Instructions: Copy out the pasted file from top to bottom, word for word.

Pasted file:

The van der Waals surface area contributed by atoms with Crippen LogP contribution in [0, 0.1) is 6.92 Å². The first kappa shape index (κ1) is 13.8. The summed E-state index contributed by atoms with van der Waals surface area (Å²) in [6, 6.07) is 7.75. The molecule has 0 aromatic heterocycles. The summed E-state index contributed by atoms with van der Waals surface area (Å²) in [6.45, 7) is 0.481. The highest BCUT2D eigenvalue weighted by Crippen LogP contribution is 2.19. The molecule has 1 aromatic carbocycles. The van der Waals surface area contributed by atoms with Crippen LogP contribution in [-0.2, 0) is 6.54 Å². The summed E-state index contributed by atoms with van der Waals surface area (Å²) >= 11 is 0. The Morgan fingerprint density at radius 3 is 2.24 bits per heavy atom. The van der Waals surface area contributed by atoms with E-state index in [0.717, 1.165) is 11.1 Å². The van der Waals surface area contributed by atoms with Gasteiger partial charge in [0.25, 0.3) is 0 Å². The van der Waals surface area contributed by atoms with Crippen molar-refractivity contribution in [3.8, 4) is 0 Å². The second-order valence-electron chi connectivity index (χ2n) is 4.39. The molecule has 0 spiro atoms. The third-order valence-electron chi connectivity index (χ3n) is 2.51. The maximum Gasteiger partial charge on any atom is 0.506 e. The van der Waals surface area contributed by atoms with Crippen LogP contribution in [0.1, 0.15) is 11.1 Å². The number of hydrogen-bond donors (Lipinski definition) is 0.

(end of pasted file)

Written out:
The van der Waals surface area contributed by atoms with Crippen LogP contribution in [0, 0.1) is 6.92 Å². The first kappa shape index (κ1) is 13.8. The summed E-state index contributed by atoms with van der Waals surface area (Å²) in [6, 6.07) is 7.75. The molecule has 0 aromatic heterocycles. The summed E-state index contributed by atoms with van der Waals surface area (Å²) in [6.45, 7) is 0.481. The highest BCUT2D eigenvalue weighted by Crippen LogP contribution is 2.19. The molecule has 1 aromatic carbocycles. The van der Waals surface area contributed by atoms with Crippen LogP contribution in [-0.2, 0) is 6.54 Å². The summed E-state index contributed by atoms with van der Waals surface area (Å²) >= 11 is 0. The Morgan fingerprint density at radius 3 is 2.24 bits per heavy atom. The van der Waals surface area contributed by atoms with E-state index in [0.717, 1.165) is 11.1 Å². The van der Waals surface area contributed by atoms with Gasteiger partial charge in [0.25, 0.3) is 0 Å². The van der Waals surface area contributed by atoms with Crippen molar-refractivity contribution in [3.8, 4) is 0 Å². The second-order valence-electron chi connectivity index (χ2n) is 4.39. The molecule has 0 spiro atoms. The third-order valence-electron chi connectivity index (χ3n) is 2.51. The maximum Gasteiger partial charge on any atom is 0.506 e. The van der Waals surface area contributed by atoms with Crippen LogP contribution in [0.1, 0.15) is 11.1 Å². The number of hydrogen-bond donors (Lipinski definition) is 0.